Building a house is not cheap. This is the main reason why many prospective homeowners resort to cheaper materials, handymen that offer their services under the counter, and procedures that are faster.
In the long run, all these savings are shady and if things go wrong, like a structural fail or a worker getting injured, they could cost you more than the entire project.
That is why it is important not to cut corners on your house’s build and control costs using safer methods.
These hacks do exist, as the cost of building your own home can be decreased without reducing quality.
Planning is essential
It is impossible to foresee all the costs involved. What you can do is plan the entire project down to the last bolt.
Things are almost certain to go wrong at some stage of the build but by having a detailed plan you are actually ready for such unexpected occurrences. For instance, you can check the weather forecast and plan a short break in construction during a storm you know that is approaching.
Furthermore, your overall funds should have a contingency budget of up to 20% of all the money you have set aside for building your home.
It should sit in a bank account, readily available to be withdrawn in case of an emergency. Also, choosing experienced and honest contractors means that there will be less unforeseen situations, so the contingency budget will come down to 10 extra liters of diesel and a couple of extra nails.
Always check things twice
Every good carpenter will tell you that you need to measure twice and cut once. The same goes for building a house that involves a lot of paperwork loaded with figures.
Even a slight discrepancy in the data you provide the timber yard with, for example, could spell a financial disaster, as you would have to reorder the entire shipment if it turns out that the beams are too short.
Essentially, what you want to achieve is the best possible accuracy in all the measurements and ordering so as not to spend money twice on the same task. Also, check and double-check all the material that gets delivered to the construction site to make sure they didn’t get the measurements wrong in the factory.
When shopping for material, you are going to have to search far and wide for the best ratio of quality and price. On the one hand, you don’t want to overspend but on the other, you don’t want to be stuck with a material you cannot use due to its poor quality.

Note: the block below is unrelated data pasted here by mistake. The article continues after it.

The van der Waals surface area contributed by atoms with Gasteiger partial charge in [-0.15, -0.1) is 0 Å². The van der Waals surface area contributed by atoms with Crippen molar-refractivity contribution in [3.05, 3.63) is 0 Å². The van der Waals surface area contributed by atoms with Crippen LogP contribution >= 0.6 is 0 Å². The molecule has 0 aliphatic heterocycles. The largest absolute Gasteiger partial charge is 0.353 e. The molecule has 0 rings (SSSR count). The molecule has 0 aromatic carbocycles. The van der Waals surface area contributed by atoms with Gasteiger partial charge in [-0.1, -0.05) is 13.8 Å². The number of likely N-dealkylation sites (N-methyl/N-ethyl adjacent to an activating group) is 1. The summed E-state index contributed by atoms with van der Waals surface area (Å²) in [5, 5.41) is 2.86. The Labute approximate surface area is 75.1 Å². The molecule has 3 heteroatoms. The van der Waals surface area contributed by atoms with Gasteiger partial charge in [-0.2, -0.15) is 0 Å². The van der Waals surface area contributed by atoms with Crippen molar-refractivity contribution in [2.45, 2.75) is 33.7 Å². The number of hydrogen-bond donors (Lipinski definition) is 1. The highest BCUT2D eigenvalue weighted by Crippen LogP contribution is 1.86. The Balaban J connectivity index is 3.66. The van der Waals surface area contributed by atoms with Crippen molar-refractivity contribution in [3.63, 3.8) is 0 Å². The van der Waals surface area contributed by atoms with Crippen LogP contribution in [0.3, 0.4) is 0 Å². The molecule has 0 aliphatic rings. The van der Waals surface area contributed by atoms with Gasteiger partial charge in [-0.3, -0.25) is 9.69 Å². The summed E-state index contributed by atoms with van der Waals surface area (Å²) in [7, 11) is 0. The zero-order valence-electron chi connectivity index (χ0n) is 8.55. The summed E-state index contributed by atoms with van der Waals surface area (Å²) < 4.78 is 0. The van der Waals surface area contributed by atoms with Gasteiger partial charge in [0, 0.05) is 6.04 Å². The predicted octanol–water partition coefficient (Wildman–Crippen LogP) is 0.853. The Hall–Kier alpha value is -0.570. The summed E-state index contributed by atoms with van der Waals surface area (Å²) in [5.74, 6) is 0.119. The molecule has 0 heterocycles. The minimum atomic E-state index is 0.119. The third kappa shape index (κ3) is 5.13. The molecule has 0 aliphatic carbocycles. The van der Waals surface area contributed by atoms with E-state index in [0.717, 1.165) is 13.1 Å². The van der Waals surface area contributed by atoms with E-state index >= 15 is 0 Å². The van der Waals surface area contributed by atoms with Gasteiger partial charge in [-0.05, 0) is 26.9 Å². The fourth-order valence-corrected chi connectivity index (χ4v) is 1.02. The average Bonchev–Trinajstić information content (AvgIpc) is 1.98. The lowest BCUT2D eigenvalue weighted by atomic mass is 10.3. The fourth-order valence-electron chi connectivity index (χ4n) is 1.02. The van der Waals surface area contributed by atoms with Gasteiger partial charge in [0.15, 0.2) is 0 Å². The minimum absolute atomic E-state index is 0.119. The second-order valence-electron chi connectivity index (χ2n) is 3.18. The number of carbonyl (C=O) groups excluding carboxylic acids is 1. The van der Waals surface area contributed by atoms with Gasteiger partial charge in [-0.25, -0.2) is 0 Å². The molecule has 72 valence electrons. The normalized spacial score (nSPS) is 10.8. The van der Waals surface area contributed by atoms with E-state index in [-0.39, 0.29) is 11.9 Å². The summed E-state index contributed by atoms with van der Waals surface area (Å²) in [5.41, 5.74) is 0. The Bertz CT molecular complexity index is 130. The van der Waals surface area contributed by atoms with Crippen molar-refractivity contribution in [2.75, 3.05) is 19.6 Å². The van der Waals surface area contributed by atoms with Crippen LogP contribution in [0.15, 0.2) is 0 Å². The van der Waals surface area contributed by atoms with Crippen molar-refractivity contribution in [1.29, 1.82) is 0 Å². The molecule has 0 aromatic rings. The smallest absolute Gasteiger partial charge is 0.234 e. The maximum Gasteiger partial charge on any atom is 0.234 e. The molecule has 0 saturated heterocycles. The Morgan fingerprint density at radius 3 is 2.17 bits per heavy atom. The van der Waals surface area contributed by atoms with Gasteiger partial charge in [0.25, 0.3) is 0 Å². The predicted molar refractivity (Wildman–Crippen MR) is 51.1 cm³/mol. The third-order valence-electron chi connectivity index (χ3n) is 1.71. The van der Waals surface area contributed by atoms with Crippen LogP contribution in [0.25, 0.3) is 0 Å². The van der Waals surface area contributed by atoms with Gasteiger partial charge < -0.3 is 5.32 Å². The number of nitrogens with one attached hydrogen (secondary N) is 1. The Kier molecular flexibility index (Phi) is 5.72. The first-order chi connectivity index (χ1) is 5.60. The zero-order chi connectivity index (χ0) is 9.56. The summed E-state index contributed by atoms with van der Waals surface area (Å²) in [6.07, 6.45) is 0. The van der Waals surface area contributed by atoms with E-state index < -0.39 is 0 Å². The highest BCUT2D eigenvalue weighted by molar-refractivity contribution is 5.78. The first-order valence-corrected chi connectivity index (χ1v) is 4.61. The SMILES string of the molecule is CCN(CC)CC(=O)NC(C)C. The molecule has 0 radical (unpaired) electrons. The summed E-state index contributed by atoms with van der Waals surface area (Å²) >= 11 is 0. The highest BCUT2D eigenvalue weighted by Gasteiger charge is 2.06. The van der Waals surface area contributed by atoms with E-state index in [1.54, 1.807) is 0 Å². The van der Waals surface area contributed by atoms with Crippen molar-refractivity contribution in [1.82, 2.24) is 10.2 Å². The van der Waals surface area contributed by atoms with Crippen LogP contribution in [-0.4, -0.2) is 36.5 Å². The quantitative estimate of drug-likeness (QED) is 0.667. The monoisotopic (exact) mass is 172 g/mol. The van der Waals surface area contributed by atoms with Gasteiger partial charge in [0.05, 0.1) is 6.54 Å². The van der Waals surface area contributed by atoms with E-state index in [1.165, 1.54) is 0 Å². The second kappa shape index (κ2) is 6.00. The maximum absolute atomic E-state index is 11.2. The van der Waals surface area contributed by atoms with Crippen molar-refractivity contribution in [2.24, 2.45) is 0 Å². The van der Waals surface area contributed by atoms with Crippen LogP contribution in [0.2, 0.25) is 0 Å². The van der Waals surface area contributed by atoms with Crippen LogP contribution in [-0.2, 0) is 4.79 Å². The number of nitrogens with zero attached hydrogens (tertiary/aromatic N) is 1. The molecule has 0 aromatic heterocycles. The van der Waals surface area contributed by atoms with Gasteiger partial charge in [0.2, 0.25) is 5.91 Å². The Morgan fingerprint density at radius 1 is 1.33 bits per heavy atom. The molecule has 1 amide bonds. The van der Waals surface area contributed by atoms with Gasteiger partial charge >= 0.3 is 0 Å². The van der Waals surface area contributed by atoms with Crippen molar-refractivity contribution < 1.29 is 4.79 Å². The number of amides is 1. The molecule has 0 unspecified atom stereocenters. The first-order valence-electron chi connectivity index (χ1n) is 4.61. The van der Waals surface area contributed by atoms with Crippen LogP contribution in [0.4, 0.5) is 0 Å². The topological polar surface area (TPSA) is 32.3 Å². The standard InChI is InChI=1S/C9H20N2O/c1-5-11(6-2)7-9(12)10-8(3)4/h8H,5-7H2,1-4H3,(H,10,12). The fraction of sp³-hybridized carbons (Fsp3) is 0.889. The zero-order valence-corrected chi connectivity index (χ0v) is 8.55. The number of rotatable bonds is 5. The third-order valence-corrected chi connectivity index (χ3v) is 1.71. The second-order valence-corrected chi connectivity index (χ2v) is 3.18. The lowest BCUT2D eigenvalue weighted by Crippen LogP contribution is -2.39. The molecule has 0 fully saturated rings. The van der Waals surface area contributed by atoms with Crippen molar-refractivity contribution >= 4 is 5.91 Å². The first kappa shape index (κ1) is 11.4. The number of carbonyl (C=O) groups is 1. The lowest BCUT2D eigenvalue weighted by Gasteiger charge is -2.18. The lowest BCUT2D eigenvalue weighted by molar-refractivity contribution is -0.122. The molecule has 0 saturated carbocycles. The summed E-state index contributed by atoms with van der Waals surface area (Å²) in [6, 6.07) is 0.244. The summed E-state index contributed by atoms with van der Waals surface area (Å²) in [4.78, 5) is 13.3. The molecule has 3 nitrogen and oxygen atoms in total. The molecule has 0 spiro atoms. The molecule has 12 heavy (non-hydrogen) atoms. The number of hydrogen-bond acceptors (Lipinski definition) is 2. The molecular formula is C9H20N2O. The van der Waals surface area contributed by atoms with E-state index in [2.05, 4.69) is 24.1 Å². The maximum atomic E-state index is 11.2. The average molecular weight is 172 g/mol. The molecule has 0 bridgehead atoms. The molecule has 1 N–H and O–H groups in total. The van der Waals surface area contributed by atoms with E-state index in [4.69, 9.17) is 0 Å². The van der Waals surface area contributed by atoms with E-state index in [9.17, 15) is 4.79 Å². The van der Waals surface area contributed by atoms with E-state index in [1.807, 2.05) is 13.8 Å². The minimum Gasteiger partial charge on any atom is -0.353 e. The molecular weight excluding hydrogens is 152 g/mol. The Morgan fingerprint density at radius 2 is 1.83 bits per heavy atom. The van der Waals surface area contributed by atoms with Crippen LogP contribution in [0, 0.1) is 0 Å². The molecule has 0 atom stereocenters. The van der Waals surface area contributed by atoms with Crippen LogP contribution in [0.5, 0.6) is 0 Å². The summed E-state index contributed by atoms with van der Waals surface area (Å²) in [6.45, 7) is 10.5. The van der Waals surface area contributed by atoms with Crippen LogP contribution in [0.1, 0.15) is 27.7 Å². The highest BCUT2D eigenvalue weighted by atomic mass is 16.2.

Remember, this is your family home that you are building, so the issue of quality is not open for discussion if you want the building to last for decades.
One neat hack is to resort to timber and wood wholesale companies that deal with huge loads of timber, so the prices are not that high like in retail stores.
The lower prices they offer are not because of quality but rather quantity as they need to keep the timber circulating. You can use this fact to your advantage to get prime timber at a bargain price.
The length of steel profiles
Timber might be the material that you will need the most as house and roof framing is made out of it, but no structure is complete without steel.
This material is quite costly, so you are going to save every inch and gram of it whenever possible! When planning the layout of the house, look into standard steel lengths and try to incorporate them into the house’s design.
This way, you will not need to cut or trim them additionally, saving you both time and effort and the construction site will not be littered with metal scraps.
Furthermore, standard lengths are cheaper than customized ones, so they are much cheaper to acquire. In general, always go for standard sizes, as any customization means extra money that you could spend on more important things.
As we stated earlier, checking things twice means that you won’t have to go through the same procedure twice, delaying or stopping the build in the process.
The same goes for workplace safety, as failing to invest in protective gear means that an injury is more likely to occur, thwarting the entire process or even halting it indefinitely if you are the one that gets injured.
Gloves, helmets, eye-googles, and safety boots come quite cheap today, so take the effort of driving to the nearest DIY center and picking up protective clothing and footwear.
All in all, building your own house is all about careful planning and more importantly, sticking to that plan until the structure is 100% complete.
This doesn’t mean splashing a lot of cash, as a single trip to the right timber yard, to name one example, could mean a huge save. This money can then be redirected to furnishing the house after you and your family move in.
Liam Smith is a young and aspiring Australian blogger with a passion for everything related to home, design and lifestyle. He has a B.Sc. in Interior design and is an avid reader.